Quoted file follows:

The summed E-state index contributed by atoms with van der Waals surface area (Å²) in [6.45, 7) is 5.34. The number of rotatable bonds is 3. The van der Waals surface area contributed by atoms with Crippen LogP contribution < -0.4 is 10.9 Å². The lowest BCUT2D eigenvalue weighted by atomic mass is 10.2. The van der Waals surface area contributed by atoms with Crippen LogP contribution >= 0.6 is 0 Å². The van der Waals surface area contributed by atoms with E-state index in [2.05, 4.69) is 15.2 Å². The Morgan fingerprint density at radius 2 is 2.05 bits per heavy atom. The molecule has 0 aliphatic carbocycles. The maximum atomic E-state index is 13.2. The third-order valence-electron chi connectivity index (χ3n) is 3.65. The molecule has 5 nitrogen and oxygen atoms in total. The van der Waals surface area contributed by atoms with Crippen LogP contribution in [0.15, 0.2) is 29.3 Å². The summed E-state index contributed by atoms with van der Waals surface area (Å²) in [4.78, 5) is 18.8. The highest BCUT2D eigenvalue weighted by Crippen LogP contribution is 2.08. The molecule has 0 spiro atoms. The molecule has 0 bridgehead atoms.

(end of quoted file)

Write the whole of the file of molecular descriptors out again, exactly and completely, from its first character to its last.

The summed E-state index contributed by atoms with van der Waals surface area (Å²) in [6.45, 7) is 5.34. The number of rotatable bonds is 3. The van der Waals surface area contributed by atoms with Crippen LogP contribution < -0.4 is 10.9 Å². The lowest BCUT2D eigenvalue weighted by atomic mass is 10.2. The van der Waals surface area contributed by atoms with Crippen LogP contribution >= 0.6 is 0 Å². The van der Waals surface area contributed by atoms with E-state index in [2.05, 4.69) is 15.2 Å². The Morgan fingerprint density at radius 2 is 2.05 bits per heavy atom. The molecule has 0 aliphatic carbocycles. The maximum atomic E-state index is 13.2. The third-order valence-electron chi connectivity index (χ3n) is 3.65. The molecule has 5 nitrogen and oxygen atoms in total. The van der Waals surface area contributed by atoms with Crippen LogP contribution in [0.15, 0.2) is 29.3 Å². The summed E-state index contributed by atoms with van der Waals surface area (Å²) in [4.78, 5) is 18.8. The highest BCUT2D eigenvalue weighted by Crippen LogP contribution is 2.08. The molecule has 0 spiro atoms. The molecule has 0 bridgehead atoms.